Jobs Report to Come Out This Friday Could SurpriseU.S. economic growth is at a stalemate, and the biggest hurdle in its way is the jobs market. While politicians have been arguing the U.S. jobs market is improving, the average “official” unemployment rate for 2012 was above eight percent, and it still hovers around that same level today.
According to the Job Openings and Labor Turnover Summary (JOLTS) by the Bureau of Labor Statistics (BLS), on the last business day of December 2012, there were 3.6 million job openings in the U.S. economy. (Source: Bureau of Labor Statistics, February 12, 2013.) There are 12.2 million people chasing those jobs. Hence, we ended last year with a job-seekers ratio (unemployment workers in the jobs market to job openings) of 3.4:1.
Looking at the historical job-seekers ratio, it shows the agony of the jobs market. In December of 2000, this ratio was 1.1:1. It has improved from its highs of 6.7:1 in July of 2009, but we shouldn’t forget that jobs growth in the retail and service sectors (low-wage jobs) have been making the jobs market look good.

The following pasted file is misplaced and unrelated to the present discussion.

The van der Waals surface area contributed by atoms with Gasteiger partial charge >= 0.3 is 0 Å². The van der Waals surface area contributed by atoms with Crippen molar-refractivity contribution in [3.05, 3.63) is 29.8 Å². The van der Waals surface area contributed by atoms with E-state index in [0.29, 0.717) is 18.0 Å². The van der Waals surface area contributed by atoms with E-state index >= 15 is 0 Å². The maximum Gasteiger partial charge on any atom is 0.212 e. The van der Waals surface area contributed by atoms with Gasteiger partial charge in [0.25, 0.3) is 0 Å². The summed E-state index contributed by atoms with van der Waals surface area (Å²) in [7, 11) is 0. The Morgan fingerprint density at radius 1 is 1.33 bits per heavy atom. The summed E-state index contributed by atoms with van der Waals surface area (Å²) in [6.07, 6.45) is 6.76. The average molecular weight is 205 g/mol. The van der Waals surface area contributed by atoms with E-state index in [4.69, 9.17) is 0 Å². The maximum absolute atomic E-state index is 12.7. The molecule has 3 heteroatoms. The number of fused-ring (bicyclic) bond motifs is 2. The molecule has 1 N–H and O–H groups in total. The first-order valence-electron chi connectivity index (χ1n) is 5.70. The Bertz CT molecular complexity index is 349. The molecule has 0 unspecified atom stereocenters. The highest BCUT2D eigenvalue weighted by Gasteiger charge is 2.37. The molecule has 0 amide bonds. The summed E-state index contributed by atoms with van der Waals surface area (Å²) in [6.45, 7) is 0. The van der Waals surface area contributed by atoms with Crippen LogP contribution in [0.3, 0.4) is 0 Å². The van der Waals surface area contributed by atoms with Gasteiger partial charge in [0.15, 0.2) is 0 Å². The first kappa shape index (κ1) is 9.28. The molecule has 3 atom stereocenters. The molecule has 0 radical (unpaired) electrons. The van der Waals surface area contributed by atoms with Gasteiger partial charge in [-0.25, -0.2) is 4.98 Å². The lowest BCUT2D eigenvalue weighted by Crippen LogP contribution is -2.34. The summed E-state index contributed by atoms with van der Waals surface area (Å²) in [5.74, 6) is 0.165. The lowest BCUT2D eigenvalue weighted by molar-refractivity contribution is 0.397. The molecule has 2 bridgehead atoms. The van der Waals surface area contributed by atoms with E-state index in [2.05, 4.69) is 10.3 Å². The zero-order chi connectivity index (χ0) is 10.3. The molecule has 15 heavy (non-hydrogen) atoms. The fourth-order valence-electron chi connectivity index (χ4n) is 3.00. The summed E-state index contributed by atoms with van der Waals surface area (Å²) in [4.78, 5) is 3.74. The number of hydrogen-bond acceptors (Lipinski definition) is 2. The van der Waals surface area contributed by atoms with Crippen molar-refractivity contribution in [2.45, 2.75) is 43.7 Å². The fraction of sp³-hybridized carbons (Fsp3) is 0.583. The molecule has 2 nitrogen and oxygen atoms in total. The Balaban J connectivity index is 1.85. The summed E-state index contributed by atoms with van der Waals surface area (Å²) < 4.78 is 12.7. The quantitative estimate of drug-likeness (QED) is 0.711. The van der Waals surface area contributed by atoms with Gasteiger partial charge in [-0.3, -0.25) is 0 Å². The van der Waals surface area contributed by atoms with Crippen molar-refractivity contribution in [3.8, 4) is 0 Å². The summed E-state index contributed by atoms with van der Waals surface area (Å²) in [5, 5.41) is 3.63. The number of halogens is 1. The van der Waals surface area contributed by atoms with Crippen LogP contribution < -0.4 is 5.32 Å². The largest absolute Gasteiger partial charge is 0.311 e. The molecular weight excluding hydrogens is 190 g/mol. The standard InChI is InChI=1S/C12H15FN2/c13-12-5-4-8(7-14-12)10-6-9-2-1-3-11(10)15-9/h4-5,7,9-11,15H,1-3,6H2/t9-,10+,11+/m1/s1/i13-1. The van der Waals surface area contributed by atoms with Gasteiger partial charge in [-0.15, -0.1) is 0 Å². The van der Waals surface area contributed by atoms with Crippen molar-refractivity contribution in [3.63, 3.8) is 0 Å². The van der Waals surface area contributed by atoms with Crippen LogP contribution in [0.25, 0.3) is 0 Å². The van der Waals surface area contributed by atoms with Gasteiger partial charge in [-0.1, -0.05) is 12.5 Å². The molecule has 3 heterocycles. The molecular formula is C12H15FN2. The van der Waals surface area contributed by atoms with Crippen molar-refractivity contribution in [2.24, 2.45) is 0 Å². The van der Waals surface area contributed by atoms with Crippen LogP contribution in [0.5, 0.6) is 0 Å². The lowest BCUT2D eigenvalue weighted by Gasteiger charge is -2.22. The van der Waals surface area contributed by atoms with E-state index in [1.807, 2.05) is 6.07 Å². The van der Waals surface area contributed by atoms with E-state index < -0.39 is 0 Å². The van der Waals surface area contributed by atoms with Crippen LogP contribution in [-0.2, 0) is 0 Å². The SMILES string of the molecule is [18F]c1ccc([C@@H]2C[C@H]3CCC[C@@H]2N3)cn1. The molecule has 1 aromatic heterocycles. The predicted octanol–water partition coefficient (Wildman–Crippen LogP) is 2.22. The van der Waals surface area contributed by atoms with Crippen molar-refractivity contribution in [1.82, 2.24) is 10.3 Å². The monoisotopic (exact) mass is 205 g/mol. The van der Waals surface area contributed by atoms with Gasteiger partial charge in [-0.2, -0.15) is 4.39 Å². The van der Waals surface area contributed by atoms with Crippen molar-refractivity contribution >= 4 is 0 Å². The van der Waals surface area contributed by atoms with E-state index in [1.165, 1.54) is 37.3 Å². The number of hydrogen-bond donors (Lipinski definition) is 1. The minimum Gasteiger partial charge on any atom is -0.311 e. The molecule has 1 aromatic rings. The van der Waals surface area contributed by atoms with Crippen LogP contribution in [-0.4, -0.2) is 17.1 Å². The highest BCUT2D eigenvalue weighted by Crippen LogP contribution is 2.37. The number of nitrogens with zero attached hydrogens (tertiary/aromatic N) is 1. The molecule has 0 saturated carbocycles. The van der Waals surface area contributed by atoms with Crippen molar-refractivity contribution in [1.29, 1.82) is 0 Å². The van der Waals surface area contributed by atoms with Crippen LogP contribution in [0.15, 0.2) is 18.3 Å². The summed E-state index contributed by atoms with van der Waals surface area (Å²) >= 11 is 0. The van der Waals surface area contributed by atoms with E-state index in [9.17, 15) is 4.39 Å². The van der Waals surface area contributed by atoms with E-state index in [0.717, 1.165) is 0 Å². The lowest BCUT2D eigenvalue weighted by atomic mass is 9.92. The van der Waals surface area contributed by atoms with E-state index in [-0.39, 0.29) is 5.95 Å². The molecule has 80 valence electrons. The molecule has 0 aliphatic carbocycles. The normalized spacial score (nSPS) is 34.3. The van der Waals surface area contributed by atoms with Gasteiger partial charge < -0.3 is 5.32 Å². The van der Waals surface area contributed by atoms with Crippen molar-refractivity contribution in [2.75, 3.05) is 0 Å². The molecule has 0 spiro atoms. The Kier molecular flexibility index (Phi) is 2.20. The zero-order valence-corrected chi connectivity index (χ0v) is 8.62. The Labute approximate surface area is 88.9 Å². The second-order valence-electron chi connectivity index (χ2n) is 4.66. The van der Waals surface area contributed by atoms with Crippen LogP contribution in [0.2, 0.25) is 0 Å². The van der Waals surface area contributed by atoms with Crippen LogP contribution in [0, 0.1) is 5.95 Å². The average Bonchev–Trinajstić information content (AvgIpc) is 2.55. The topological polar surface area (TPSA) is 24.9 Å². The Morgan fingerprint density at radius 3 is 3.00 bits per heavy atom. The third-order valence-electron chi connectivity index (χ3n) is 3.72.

It’s also troubling that 38.1% of all those who are unemployed in the U.S. economy have been without work for 27 weeks or more. (Source: Bureau of Labor Statistics, February 1, 2013.) It’s obvious that there are many troubled spots in the U.S. jobs market. And if they are not fixed soon, they will drive the U.S. economy back into recession.
On top of this, as I have stated in these pages, companies in the key stock indices are expected to see negative earnings growth in the first quarter of 2013. (See “Flash: First Quarter of 2013 Corporate Earnings Growth Turns Negative.”) I believe the January jobs market update, to be issued this Friday, will surprise on the downside. Many U.S. companies have already started to cut their labor forces, and more cuts will be made throughout the year once corporate earnings growth declines further.
It’s a vicious circle. Corporations cut payrolls to boost profits as corporate earnings growth deteriorates. The jobs market gets worse. Then consumer spending, which makes up two-thirds of the U.S. gross domestic product (GDP), contracts. Stock prices go back down; and the next thing you know, we’re back in a recession—not a pleasant thought, but it’s reality.
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